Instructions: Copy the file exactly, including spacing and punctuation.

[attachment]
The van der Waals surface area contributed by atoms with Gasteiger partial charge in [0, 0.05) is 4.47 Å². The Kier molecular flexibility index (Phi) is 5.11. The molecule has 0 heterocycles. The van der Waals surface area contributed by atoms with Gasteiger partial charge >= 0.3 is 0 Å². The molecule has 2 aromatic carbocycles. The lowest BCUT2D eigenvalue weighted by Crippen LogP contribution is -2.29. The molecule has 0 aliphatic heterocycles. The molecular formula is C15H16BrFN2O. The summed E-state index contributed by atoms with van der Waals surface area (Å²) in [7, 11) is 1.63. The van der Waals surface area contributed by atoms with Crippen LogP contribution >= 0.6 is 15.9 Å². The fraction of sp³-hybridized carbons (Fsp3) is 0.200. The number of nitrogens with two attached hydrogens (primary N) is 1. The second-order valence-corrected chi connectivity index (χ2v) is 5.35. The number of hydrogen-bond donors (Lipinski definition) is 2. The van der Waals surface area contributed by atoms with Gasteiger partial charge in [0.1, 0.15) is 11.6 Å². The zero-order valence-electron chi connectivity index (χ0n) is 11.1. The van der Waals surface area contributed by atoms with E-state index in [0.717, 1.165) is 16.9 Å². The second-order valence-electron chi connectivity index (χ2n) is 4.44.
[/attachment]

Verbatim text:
The van der Waals surface area contributed by atoms with Gasteiger partial charge in [0, 0.05) is 4.47 Å². The Kier molecular flexibility index (Phi) is 5.11. The molecule has 0 heterocycles. The van der Waals surface area contributed by atoms with Gasteiger partial charge >= 0.3 is 0 Å². The molecule has 2 aromatic carbocycles. The lowest BCUT2D eigenvalue weighted by Crippen LogP contribution is -2.29. The molecule has 0 aliphatic heterocycles. The molecular formula is C15H16BrFN2O. The summed E-state index contributed by atoms with van der Waals surface area (Å²) in [7, 11) is 1.63. The van der Waals surface area contributed by atoms with Crippen LogP contribution >= 0.6 is 15.9 Å². The fraction of sp³-hybridized carbons (Fsp3) is 0.200. The number of nitrogens with two attached hydrogens (primary N) is 1. The second-order valence-corrected chi connectivity index (χ2v) is 5.35. The number of hydrogen-bond donors (Lipinski definition) is 2. The van der Waals surface area contributed by atoms with Gasteiger partial charge in [0.1, 0.15) is 11.6 Å². The zero-order valence-electron chi connectivity index (χ0n) is 11.1. The van der Waals surface area contributed by atoms with E-state index in [0.717, 1.165) is 16.9 Å². The second-order valence-electron chi connectivity index (χ2n) is 4.44.